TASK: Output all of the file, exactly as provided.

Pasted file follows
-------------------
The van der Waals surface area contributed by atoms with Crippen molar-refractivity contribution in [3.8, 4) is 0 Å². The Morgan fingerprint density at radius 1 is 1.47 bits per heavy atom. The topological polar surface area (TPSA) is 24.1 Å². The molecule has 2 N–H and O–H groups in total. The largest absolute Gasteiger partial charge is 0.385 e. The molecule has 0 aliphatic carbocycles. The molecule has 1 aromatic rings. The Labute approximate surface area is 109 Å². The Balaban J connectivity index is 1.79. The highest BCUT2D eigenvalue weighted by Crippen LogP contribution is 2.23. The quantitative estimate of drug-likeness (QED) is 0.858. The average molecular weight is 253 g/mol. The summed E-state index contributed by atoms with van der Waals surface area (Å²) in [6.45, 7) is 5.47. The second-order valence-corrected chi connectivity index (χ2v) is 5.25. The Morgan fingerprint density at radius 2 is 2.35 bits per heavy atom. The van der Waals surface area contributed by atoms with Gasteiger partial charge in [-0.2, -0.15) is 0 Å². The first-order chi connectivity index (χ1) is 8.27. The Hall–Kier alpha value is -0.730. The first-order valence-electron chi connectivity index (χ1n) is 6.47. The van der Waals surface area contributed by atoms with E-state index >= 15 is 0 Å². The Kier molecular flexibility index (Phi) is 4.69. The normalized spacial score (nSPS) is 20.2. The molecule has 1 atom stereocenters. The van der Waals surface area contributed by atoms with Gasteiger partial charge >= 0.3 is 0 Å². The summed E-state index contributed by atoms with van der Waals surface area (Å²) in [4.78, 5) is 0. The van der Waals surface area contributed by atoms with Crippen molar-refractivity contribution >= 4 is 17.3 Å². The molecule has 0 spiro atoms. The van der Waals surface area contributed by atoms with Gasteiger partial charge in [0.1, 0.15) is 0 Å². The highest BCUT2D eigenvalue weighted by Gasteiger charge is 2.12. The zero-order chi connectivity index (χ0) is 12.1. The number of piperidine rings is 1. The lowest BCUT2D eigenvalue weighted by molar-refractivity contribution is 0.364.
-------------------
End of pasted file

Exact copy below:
The van der Waals surface area contributed by atoms with Crippen molar-refractivity contribution in [3.8, 4) is 0 Å². The Morgan fingerprint density at radius 1 is 1.47 bits per heavy atom. The topological polar surface area (TPSA) is 24.1 Å². The molecule has 2 N–H and O–H groups in total. The largest absolute Gasteiger partial charge is 0.385 e. The molecule has 0 aliphatic carbocycles. The molecule has 1 aromatic rings. The Labute approximate surface area is 109 Å². The Balaban J connectivity index is 1.79. The highest BCUT2D eigenvalue weighted by Crippen LogP contribution is 2.23. The quantitative estimate of drug-likeness (QED) is 0.858. The average molecular weight is 253 g/mol. The summed E-state index contributed by atoms with van der Waals surface area (Å²) in [6.45, 7) is 5.47. The second-order valence-corrected chi connectivity index (χ2v) is 5.25. The Morgan fingerprint density at radius 2 is 2.35 bits per heavy atom. The van der Waals surface area contributed by atoms with Gasteiger partial charge in [-0.2, -0.15) is 0 Å². The first-order chi connectivity index (χ1) is 8.27. The Hall–Kier alpha value is -0.730. The first-order valence-electron chi connectivity index (χ1n) is 6.47. The van der Waals surface area contributed by atoms with E-state index >= 15 is 0 Å². The Kier molecular flexibility index (Phi) is 4.69. The normalized spacial score (nSPS) is 20.2. The molecule has 1 atom stereocenters. The van der Waals surface area contributed by atoms with Gasteiger partial charge >= 0.3 is 0 Å². The summed E-state index contributed by atoms with van der Waals surface area (Å²) in [4.78, 5) is 0. The van der Waals surface area contributed by atoms with Crippen molar-refractivity contribution >= 4 is 17.3 Å². The molecule has 0 spiro atoms. The van der Waals surface area contributed by atoms with Gasteiger partial charge in [0.1, 0.15) is 0 Å². The highest BCUT2D eigenvalue weighted by Gasteiger charge is 2.12. The zero-order chi connectivity index (χ0) is 12.1. The number of piperidine rings is 1. The lowest BCUT2D eigenvalue weighted by molar-refractivity contribution is 0.364.